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Personalization of treatment of HER2+ breast cancer

Press release (28/05/2018)

A patient’s immune response makes it possible to personalize treatment of HER2 positive breast cancer.

Brussels, 28 of May 2018 - Researchers at the Jules Bordet Institute published last week, in the Journal of the National Cancer Institute, a study permitting the advance identification, among women suffering from an HER2-positive breast cancer, of those who will and will not respond positively to preoperative chemotherapy in association with two therapies that target the HER2, namely trastuzumab and pertuzumab. This study makes it possible to refine treatment for these patients and opens up new prospects for researchers. Dr Ignatiadis

Dr Michail Ignatiadis, Head of the Medical Oncology Clinic at the Jules Bordet Institute, in cooperation with the JC Heuson Breast Cancer Translational Research Laboratory, headed by Professor Sotiriou, and the Roche-Genentech biomarker team, carried out a translational study on the basis of the Tryphaena clinical trial. The Tryphaena clinical trial studied the effectiveness and tolerance of preoperative chemotherapy in association with two therapies that target HER2 - trastuzumab and pertuzumab - among 225 women suffering from an HER2-positive breast cancer. The study analysed the clinical future of patients treated with preoperative chemotherapy in association with trastuzumab and pertuzumab on the basis of two criteria: the quality of the patient's immune response against the tumour before any treatment and the pathological response to the preoperative treatment at the time of the operation.

The study's objective? To identify, before commencing a preoperative chemotherapy treatment in association with trastuzumab and pertuzumab, the profile of women who will have a favourable clinical future.

The researchers analysed the quality of the immune response of each patient before the treatment. This involved measuring the number of tumour-infiltrating lymphocytes (TILs) entering the initial tumour of an HER2-positive breast cancer, these being biomarkers that will boost the effectiveness of the neoadjuvant treatment (treatment administered before the operation). At a second stage the researchers analysed, in these same patients, the quality of their pathological response to the treatment with preoperative chemotherapy in association with trastuzumab and pertuzumab.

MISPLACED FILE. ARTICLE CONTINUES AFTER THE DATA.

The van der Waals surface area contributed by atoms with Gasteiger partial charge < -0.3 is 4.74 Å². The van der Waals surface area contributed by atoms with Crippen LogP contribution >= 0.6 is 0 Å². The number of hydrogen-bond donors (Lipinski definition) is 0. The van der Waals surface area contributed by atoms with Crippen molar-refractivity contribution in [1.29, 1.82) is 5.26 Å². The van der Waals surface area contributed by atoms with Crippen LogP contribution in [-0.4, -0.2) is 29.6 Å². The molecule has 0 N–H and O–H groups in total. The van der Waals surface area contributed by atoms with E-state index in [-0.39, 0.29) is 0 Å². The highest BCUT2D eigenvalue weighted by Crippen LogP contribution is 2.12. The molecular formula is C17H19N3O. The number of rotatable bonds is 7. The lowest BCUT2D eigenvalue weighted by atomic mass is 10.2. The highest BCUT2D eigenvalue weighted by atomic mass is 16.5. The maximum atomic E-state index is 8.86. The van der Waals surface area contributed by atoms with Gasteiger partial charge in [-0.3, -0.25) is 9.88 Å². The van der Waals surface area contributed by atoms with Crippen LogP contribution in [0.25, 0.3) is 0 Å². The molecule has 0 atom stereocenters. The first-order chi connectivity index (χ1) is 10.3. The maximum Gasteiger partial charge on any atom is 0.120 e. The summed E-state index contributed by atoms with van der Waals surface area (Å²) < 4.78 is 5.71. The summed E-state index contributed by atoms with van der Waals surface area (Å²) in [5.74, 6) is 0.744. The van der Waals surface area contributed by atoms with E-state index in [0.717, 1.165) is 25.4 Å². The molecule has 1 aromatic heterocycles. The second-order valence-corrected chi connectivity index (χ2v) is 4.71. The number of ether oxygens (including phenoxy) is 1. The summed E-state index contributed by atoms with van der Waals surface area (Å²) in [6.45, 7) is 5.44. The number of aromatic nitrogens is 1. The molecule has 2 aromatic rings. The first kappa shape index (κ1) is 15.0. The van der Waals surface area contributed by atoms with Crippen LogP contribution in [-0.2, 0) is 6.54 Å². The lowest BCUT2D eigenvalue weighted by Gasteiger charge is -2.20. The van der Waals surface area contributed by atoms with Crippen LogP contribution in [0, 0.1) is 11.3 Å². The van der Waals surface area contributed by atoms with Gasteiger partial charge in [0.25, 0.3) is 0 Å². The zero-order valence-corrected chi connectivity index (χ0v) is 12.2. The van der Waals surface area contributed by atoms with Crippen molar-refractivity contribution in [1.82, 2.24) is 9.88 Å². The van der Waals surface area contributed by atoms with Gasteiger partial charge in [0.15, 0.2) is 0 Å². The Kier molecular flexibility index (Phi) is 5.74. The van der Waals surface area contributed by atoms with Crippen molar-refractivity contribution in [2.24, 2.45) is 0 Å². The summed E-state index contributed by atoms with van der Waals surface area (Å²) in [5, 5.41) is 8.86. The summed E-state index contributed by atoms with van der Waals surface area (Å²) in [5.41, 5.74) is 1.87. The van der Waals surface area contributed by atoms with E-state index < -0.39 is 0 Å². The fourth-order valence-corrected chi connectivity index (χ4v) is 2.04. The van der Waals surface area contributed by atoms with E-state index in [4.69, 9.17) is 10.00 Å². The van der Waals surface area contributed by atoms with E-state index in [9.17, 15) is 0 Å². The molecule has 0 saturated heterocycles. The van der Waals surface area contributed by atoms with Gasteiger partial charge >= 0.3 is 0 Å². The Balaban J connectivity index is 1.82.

The study shows that when the patient's TIL levels are high and there is a full pathological response to the treatment, meaning that the initial tumour has disappeared totally at the time of the operation, there is a lower risk of recurrence. The treatment as proposed today is therefore effective and sufficient for these patients. On the other hand, when the TIL level of the patient is low or non-existent and/or the initial tumour has not disappeared totally at the time of the operation, the study shows a high risk of recurrence.

With this study we are moving towards a refining of breast cancer treatments. It concludes that the initial percentage of TILs and the pathological response to the standard preoperative treatment may provide prognostic information that make it possible to identify women for whom neoadjuvant chemotherapy in association with trastuzumab and pertuzumab may not suffice and for whom an intensification of treatment will be considered. This is important information for researchers and clinicians as it may help to target women for whom new combination treatments such as HER2 targeted therapy and immunotherapy will need to be tested.